Let’s say a 45 year old approached us with £120,000 in ISAs and pensions and was happy adding £2,000 per month to their capital. Let’s also imagine that they were a long-term thinker, happy in the field they were in and happy to work until they were 70.
Because of their long-term mindset, they may be happy to take on more risk in exchange for more reward and aim for an annual rate of return over their 25 year plan of 9%. They had no fixed amount of lifestyle in their head but just wanted to see how much they could get to if they followed through with their plan and were successful in hitting their return targets. Let’s look at the facts before we punch in the numbers:
- 45 years old
- 25 year investment plan
- starting amount £120,000
- adding £2,000 monthly
- annual return aim of 9%
In the calculator we will punch in the monthly deposits of £2,000, tap in 25 years as the duration and use 9% as our return aim. In the lump sum section, we’ll enter £120,000, a 25 year duration and an annual return aim of 9%. When we click on the two calculate buttons, the monthly savings plan of £20,000 per year at 9% annual return for 25 years results in £2,259,061. The lump sum of £120,000 at 9% annual return for 25 years results in £1,034,770. The grand total is £3,293,830.
This example really does demonstrate the power of compounding. We know that £3.3 million in 25 years’ time is not going to be worth what it is in today’s terms, but what we do know is that after inflation has been factored in it would represent approximately £1.58 million. Drawing down 5% from £1.58 million would result in approximately £79,000 of income per year. For most people that would be enough to fund a fairly reasonable lifestyle.
My suggestion to you would be to keep having a play with the figures until you arrive at something you feel comfortable with. Achieving double digit growth such as 10%, 12% or 15% is really going to help boost your returns if achieved, but it’s also going to be extremely difficult to do and will involve taking on more risk.
If you’re interested in working with an ISA and SIPP Investment Specialist, please just click here to arrange a confidential, no obligation review. We would be happy to give you an independent view on your portfolio, as well as guidance around how your investments could be working harder for you.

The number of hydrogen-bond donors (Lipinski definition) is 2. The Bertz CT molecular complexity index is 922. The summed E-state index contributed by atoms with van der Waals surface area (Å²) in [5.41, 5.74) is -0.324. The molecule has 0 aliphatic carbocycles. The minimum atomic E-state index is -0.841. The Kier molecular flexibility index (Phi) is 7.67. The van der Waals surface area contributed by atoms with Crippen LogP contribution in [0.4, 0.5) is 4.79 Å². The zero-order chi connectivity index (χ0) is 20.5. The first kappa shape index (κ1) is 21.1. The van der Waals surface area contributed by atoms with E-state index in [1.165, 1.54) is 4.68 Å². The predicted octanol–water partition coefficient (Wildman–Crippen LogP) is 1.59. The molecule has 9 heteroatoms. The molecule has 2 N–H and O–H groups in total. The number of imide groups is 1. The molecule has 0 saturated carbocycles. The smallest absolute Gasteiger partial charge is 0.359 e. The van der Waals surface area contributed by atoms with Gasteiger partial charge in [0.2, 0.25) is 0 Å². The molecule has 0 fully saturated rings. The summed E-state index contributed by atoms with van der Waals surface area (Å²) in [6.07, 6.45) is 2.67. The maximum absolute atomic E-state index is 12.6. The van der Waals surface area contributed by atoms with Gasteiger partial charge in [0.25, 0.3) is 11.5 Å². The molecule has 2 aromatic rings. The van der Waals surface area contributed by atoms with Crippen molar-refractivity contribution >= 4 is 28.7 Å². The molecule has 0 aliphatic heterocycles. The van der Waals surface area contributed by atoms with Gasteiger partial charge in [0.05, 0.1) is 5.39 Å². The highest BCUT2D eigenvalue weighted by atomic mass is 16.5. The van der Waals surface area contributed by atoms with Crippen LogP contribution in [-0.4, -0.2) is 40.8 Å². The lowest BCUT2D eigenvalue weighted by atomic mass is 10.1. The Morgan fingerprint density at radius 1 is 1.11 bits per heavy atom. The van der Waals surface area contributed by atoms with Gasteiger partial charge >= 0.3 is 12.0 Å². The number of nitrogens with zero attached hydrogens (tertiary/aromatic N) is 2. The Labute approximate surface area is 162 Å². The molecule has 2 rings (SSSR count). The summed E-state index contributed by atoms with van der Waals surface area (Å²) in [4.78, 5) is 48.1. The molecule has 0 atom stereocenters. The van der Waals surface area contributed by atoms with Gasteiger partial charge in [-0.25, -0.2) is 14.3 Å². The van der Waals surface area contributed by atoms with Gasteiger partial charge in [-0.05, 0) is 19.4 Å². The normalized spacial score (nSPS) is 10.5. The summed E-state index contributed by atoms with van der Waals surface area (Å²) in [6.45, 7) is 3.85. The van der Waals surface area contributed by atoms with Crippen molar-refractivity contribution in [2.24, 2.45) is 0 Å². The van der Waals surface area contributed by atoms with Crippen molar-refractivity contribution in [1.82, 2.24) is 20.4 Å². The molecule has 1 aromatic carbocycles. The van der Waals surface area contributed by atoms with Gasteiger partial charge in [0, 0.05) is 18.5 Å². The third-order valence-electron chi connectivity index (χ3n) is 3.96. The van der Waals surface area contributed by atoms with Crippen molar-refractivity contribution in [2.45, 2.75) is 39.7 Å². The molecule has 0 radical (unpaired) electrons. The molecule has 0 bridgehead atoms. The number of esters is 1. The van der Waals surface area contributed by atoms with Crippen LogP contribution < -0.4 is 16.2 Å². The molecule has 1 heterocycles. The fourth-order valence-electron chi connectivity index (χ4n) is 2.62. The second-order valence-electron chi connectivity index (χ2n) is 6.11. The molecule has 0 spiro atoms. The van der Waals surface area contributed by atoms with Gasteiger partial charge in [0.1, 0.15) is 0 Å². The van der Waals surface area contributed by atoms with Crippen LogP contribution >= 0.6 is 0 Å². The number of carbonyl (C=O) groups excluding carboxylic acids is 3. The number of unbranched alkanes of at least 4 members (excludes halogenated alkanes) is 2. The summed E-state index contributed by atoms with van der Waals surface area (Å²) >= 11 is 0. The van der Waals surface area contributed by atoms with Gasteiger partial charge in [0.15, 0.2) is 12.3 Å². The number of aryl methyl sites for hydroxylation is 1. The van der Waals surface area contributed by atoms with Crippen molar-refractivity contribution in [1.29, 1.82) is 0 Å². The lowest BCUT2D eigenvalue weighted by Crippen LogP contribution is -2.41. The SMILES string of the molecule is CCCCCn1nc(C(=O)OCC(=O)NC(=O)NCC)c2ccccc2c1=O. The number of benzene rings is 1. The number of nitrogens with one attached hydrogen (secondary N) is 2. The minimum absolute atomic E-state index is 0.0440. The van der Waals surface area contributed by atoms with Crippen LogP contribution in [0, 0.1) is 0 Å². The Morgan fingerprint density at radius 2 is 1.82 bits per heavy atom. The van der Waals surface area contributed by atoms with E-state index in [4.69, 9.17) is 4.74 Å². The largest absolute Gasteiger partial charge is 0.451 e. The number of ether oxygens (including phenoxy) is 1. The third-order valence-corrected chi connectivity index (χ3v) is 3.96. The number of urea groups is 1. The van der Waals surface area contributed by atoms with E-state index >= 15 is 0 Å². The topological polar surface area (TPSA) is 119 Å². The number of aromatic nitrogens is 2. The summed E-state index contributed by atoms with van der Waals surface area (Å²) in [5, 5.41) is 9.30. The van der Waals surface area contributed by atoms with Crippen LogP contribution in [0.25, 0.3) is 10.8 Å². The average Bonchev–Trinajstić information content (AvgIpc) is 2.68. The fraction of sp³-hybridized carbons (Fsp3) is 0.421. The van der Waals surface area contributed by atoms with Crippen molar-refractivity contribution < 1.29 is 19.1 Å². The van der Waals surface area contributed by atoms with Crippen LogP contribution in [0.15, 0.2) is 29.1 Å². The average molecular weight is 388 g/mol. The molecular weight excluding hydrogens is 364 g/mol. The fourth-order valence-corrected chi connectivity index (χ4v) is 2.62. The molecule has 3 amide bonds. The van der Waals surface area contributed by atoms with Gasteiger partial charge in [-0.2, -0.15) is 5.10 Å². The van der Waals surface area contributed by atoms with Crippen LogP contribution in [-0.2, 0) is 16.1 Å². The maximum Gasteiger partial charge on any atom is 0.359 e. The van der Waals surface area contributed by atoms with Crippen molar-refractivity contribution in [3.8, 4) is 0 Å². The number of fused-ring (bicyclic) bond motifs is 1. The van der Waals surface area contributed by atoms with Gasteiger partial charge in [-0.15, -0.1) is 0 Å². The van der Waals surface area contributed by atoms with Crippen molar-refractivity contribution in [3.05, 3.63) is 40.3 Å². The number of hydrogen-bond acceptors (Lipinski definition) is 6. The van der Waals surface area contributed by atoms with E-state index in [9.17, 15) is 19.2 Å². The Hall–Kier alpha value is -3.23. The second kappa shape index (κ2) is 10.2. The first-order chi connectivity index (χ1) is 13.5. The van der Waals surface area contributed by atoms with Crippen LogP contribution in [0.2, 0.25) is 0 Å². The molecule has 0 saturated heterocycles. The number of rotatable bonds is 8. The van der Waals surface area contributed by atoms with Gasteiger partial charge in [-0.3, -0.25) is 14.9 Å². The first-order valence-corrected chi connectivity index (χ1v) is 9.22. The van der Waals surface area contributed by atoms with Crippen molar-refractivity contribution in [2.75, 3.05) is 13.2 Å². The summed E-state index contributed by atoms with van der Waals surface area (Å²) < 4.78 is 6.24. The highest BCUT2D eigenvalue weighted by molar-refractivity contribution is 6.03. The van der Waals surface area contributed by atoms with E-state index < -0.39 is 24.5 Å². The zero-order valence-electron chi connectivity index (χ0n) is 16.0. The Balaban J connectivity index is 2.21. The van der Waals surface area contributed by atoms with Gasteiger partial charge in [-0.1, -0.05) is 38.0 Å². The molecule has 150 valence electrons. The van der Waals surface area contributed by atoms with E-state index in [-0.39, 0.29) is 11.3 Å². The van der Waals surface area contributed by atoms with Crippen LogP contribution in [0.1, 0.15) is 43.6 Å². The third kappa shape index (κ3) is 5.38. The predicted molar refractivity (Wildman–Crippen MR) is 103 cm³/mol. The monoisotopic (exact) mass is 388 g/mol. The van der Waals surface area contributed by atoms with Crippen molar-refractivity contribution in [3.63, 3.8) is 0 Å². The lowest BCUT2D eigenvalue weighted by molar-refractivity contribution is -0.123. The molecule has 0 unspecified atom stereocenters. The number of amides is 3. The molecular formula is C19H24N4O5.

As always, if you have any questions or thoughts on the points covered in this post, please leave a comment below or connect with us @ISACO_ on Twitter.
ISACO is a specialist in ISA and SIPP Investment and the pioneer of ‘Shadow Investment’, a simple way to grow your ISA and SIPP. Together with our clients, we have £57 million actively invested in ISAs and pensions*.
Our personal investment service allows you to look over our shoulder and buy into exactly the same funds as we are buying. These are investment funds that we personally own and so you can be assured that they are good quality. We are proud to say that by ‘shadowing’ us, our clients have made an annual return of 12.5% per year over the last four years** versus the FTSE 100’s 7.4%.
We currently have close to 400 carefully selected clients. Most of them have over £100,000 actively invested and the majority are DIY investors such as business owners, self-employed professionals and corporate executives. We also have clients from the financial services sector such as IFAs, wealth managers and fund managers. ISACO Ltd is authorised and regulated by the Financial Conduct Authority (FCA). Our firm reference number is 525147.
* 15th November 2012: Internal estimation of total ISA and pension assets owned by ISACO Investment Team and ISACO premium clients.
** (31st December 2008 - 31st December 2012).
ISACO investment performance verified by Independent Executives Ltd.